Empty Giant Swallowtail chrysalis

Giant Swallowtail chrysalis Day 4

Giant Swallowtail Butterfly chrysalis Day 1

Orange Dog caterpillar turning into a chrysalis

Orange Dog caterpillar

Orange Dog caterpillar

Evidence of the "Orange Dog" caterpillar eating the leaves of the tree.

Our Meyer Lemon Tree

Sunday, September 12, 2010

Rare sighting: Cuban Pewee in the Everglades

This Saturday I saw a rare Cuban Pewee at Everglades National Park, a once-in-a-lifetime experience that I will be able to treasure for years with beautiful photos and video thanks to Jeff Bouton, my guide and photography expert. The Pewee was spotted about a week ago, the first sighting in the park ever and only the third sighting of this species in North America.

The Cuban Pewee, a resident of northern Bahamas and Cuba that lives in pine forests, mangroves, and swamp edges, is a small gray flycatcher with a dark head, orange bill and telltale white crescent behind the eye. The one that I saw in the Long Pine Key forest in the Everglades flitted about from branch to branch in the same area for a good part of the afternoon, enchanting a group of a dozen or so birders staking it out, with its distinctive call "dee, dee, dee, dee." Its wings looked a bit ragged and worn but it was a very active little thing!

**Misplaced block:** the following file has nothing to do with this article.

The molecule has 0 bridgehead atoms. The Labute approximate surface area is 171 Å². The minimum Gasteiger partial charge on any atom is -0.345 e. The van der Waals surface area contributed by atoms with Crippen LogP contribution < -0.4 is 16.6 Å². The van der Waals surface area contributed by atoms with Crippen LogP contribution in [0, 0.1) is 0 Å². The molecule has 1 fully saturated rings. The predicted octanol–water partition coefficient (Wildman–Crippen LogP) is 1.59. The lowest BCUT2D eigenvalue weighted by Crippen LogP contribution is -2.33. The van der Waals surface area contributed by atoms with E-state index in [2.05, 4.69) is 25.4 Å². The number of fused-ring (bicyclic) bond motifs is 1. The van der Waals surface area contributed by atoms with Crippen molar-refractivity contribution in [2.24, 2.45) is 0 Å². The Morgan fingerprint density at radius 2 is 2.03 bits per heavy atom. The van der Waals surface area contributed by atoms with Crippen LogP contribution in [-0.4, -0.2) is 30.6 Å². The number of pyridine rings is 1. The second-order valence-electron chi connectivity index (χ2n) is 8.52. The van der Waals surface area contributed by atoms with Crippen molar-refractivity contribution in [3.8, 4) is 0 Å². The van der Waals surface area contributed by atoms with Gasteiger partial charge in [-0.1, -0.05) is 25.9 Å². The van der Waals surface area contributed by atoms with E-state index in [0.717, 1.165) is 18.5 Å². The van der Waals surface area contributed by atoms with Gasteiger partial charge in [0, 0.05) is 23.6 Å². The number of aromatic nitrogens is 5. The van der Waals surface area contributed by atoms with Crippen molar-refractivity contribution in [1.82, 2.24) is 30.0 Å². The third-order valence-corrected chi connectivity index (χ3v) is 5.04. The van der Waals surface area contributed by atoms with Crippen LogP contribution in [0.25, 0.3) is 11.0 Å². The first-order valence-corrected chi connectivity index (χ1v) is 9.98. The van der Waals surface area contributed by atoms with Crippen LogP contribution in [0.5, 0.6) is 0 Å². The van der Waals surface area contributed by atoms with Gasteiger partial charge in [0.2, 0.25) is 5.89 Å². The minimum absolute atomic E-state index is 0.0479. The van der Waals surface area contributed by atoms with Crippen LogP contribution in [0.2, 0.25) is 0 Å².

The bird was first discovered in the Everglades by birding guide Larry Manfredi. There was a story in the Miami Herald about the sighting: link here.

I was at Everglades National Park with a group of birders from the Tropical Audubon Society. The group was led by Jeff Bouton, an expert in digiscoping, a photography technique that combines the use of a digital camera with a scope. With Jeff's help, I was able to take some amazing photos of the Pewee as well as other birds in the South Dade area that morning. I posted some photos here. Not all of them are digiscoped, some are regular photos off my digital camera.

What an amazing day!

Digiscoped Video of Cuban Pewee at Everglades National Park

Eastern Kingbird

Baltimore Oriole

Cardinal (digiscoped)

European Starling (digiscoped)

Tree Snail

Everglades Anhinga Trail


Red-shouldered Hawk

Baltimore Oriole (digiscoped)

Everglades National Park, Coe Visitor Center

Wildlife Wonders out West

Our trip out West in August was packed with wildlife adventures. We visited Wyoming and South Dakota, with stops at Badlands National Park, the Black Hills, Mount Rushmore, Yellowstone National Park, and the Grand Tetons, as well as Jackson Hole.

We saw Elk, Buffalo, Bighorn Sheep, Coyote, Black Wolf, Antelope, Prairie Dogs and Moose. We also saw lots of birds, including rare Trumpeter Swans as well as Bald Eagles, Golden Eagles, Osprey, Western Grebes, Mountain Bluebirds, Pine Siskin, Sora, American Three-toed Woodpeckers, Red-naped Sapsucker, and Black-billed Magpies among many others. The butterflies and wildflowers were abundant!

Bighorn Sheep, Badlands National Park, SD

Chipmunk in the Black Hills, SD

Coyote near Jackson Hole, WY

American White Pelican, Grand Tetons, WY

Wildflower, Grand Tetons, WY

Elk in Yellowstone National Park, WY

Herd of Buffalo in Custer State Park, SD

Moose in Wyoming

Antelope in Custer State Park, SD

Black-billed Magpie, Jackson Hole, WY

Prairie Dog in Badlands National Park, SD